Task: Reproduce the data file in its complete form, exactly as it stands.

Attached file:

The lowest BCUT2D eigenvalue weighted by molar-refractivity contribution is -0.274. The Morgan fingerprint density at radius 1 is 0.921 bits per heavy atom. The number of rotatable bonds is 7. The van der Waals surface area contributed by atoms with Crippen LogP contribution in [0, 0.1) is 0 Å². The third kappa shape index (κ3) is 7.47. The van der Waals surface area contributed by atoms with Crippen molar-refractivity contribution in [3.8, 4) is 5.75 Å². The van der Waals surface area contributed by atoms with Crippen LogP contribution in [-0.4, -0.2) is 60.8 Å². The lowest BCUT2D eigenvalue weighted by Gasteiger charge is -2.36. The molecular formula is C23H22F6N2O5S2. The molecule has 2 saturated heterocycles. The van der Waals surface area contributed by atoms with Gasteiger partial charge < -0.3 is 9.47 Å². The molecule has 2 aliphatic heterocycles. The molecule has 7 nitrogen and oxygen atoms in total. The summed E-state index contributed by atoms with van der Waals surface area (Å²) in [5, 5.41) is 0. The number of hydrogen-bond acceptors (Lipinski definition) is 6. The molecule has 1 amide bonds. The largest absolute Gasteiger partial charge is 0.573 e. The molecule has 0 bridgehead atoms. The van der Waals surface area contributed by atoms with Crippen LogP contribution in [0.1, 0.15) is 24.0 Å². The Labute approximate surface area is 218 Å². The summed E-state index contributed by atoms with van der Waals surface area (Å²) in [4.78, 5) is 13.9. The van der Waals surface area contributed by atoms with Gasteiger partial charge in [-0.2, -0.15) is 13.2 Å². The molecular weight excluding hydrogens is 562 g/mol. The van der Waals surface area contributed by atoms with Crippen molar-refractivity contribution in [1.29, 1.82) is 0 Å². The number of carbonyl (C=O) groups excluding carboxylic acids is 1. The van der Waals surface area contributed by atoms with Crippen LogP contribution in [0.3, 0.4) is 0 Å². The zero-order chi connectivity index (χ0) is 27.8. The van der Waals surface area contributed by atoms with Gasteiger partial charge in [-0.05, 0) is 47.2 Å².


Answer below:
The lowest BCUT2D eigenvalue weighted by molar-refractivity contribution is -0.274. The Morgan fingerprint density at radius 1 is 0.921 bits per heavy atom. The number of rotatable bonds is 7. The van der Waals surface area contributed by atoms with Crippen LogP contribution in [0, 0.1) is 0 Å². The third kappa shape index (κ3) is 7.47. The van der Waals surface area contributed by atoms with Crippen molar-refractivity contribution in [3.8, 4) is 5.75 Å². The van der Waals surface area contributed by atoms with Crippen LogP contribution in [-0.4, -0.2) is 60.8 Å². The lowest BCUT2D eigenvalue weighted by Gasteiger charge is -2.36. The molecular formula is C23H22F6N2O5S2. The molecule has 2 saturated heterocycles. The van der Waals surface area contributed by atoms with Gasteiger partial charge < -0.3 is 9.47 Å². The molecule has 2 aliphatic heterocycles. The molecule has 7 nitrogen and oxygen atoms in total. The summed E-state index contributed by atoms with van der Waals surface area (Å²) in [5, 5.41) is 0. The number of hydrogen-bond acceptors (Lipinski definition) is 6. The molecule has 1 amide bonds. The largest absolute Gasteiger partial charge is 0.573 e. The molecule has 0 bridgehead atoms. The van der Waals surface area contributed by atoms with Crippen LogP contribution in [0.1, 0.15) is 24.0 Å². The Labute approximate surface area is 218 Å². The summed E-state index contributed by atoms with van der Waals surface area (Å²) in [4.78, 5) is 13.9. The van der Waals surface area contributed by atoms with Gasteiger partial charge in [-0.2, -0.15) is 13.2 Å². The molecular weight excluding hydrogens is 562 g/mol. The van der Waals surface area contributed by atoms with Crippen molar-refractivity contribution in [1.29, 1.82) is 0 Å². The number of carbonyl (C=O) groups excluding carboxylic acids is 1. The van der Waals surface area contributed by atoms with Crippen LogP contribution in [0.3, 0.4) is 0 Å². The zero-order chi connectivity index (χ0) is 27.8. The van der Waals surface area contributed by atoms with Gasteiger partial charge in [-0.05, 0) is 47.2 Å².